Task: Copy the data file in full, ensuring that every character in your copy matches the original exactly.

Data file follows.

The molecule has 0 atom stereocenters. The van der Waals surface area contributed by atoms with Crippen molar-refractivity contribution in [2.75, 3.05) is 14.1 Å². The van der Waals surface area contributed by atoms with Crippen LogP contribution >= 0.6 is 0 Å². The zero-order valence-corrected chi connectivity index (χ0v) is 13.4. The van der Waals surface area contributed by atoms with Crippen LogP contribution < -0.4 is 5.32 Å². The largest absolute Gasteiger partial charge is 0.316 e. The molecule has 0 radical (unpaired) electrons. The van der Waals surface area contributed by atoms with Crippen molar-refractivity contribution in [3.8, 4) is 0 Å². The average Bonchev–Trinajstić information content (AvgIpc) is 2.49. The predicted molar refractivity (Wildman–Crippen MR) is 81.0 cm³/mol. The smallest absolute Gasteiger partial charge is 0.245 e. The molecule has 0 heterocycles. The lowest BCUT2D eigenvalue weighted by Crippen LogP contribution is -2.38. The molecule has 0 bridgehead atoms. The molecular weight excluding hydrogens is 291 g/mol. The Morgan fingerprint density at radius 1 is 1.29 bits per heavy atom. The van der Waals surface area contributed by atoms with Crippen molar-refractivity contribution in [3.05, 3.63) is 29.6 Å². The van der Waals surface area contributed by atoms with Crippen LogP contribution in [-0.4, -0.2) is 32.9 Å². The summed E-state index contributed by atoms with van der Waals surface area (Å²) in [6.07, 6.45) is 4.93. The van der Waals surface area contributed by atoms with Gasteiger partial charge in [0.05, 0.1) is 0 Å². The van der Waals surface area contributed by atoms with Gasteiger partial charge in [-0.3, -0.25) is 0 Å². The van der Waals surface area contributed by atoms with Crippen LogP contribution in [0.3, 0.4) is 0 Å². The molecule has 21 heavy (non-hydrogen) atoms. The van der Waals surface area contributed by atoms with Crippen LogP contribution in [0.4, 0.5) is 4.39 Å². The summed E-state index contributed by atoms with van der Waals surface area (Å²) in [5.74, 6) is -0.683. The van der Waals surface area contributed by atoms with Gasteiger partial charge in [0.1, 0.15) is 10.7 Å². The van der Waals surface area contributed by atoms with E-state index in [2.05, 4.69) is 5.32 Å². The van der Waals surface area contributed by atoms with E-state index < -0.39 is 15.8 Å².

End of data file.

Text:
The molecule has 0 atom stereocenters. The van der Waals surface area contributed by atoms with Crippen molar-refractivity contribution in [2.75, 3.05) is 14.1 Å². The van der Waals surface area contributed by atoms with Crippen LogP contribution >= 0.6 is 0 Å². The zero-order valence-corrected chi connectivity index (χ0v) is 13.4. The van der Waals surface area contributed by atoms with Crippen LogP contribution < -0.4 is 5.32 Å². The largest absolute Gasteiger partial charge is 0.316 e. The molecule has 0 radical (unpaired) electrons. The van der Waals surface area contributed by atoms with Crippen molar-refractivity contribution in [3.8, 4) is 0 Å². The average Bonchev–Trinajstić information content (AvgIpc) is 2.49. The predicted molar refractivity (Wildman–Crippen MR) is 81.0 cm³/mol. The smallest absolute Gasteiger partial charge is 0.245 e. The molecule has 0 heterocycles. The lowest BCUT2D eigenvalue weighted by Crippen LogP contribution is -2.38. The molecule has 0 bridgehead atoms. The molecular weight excluding hydrogens is 291 g/mol. The Morgan fingerprint density at radius 1 is 1.29 bits per heavy atom. The van der Waals surface area contributed by atoms with Crippen molar-refractivity contribution in [3.05, 3.63) is 29.6 Å². The van der Waals surface area contributed by atoms with Crippen LogP contribution in [-0.4, -0.2) is 32.9 Å². The summed E-state index contributed by atoms with van der Waals surface area (Å²) in [6.07, 6.45) is 4.93. The van der Waals surface area contributed by atoms with Gasteiger partial charge in [0.05, 0.1) is 0 Å². The van der Waals surface area contributed by atoms with Gasteiger partial charge in [-0.3, -0.25) is 0 Å². The van der Waals surface area contributed by atoms with Crippen LogP contribution in [0.3, 0.4) is 0 Å². The molecule has 21 heavy (non-hydrogen) atoms. The van der Waals surface area contributed by atoms with Crippen LogP contribution in [0.4, 0.5) is 4.39 Å². The summed E-state index contributed by atoms with van der Waals surface area (Å²) in [5.74, 6) is -0.683. The van der Waals surface area contributed by atoms with Gasteiger partial charge in [0.1, 0.15) is 10.7 Å². The van der Waals surface area contributed by atoms with E-state index in [2.05, 4.69) is 5.32 Å². The van der Waals surface area contributed by atoms with E-state index < -0.39 is 15.8 Å².